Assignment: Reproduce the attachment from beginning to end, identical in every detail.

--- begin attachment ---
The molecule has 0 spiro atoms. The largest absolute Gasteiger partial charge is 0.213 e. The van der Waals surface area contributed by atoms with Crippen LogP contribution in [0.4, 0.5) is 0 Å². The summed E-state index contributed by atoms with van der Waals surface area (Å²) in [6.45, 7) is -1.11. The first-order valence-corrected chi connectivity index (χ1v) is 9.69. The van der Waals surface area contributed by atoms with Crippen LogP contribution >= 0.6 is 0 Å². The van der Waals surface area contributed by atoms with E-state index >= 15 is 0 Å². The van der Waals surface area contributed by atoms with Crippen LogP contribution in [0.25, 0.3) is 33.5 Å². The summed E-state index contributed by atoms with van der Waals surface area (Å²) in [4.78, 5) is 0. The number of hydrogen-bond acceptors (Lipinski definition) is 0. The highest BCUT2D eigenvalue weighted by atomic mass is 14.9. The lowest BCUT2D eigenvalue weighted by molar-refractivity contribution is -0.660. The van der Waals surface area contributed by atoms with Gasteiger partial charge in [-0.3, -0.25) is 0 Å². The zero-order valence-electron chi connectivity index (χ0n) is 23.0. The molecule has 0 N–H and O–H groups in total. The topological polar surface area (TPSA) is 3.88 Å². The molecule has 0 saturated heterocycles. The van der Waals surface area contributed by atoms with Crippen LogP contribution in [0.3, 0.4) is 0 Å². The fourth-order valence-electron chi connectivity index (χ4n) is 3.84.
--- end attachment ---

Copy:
The molecule has 0 spiro atoms. The largest absolute Gasteiger partial charge is 0.213 e. The van der Waals surface area contributed by atoms with Crippen LogP contribution in [0.4, 0.5) is 0 Å². The summed E-state index contributed by atoms with van der Waals surface area (Å²) in [6.45, 7) is -1.11. The first-order valence-corrected chi connectivity index (χ1v) is 9.69. The van der Waals surface area contributed by atoms with Crippen LogP contribution >= 0.6 is 0 Å². The van der Waals surface area contributed by atoms with E-state index >= 15 is 0 Å². The van der Waals surface area contributed by atoms with Crippen LogP contribution in [0.25, 0.3) is 33.5 Å². The summed E-state index contributed by atoms with van der Waals surface area (Å²) in [4.78, 5) is 0. The number of hydrogen-bond acceptors (Lipinski definition) is 0. The highest BCUT2D eigenvalue weighted by atomic mass is 14.9. The lowest BCUT2D eigenvalue weighted by molar-refractivity contribution is -0.660. The van der Waals surface area contributed by atoms with Gasteiger partial charge in [-0.3, -0.25) is 0 Å². The zero-order valence-electron chi connectivity index (χ0n) is 23.0. The molecule has 0 N–H and O–H groups in total. The topological polar surface area (TPSA) is 3.88 Å². The molecule has 0 saturated heterocycles. The van der Waals surface area contributed by atoms with Crippen LogP contribution in [0.3, 0.4) is 0 Å². The fourth-order valence-electron chi connectivity index (χ4n) is 3.84.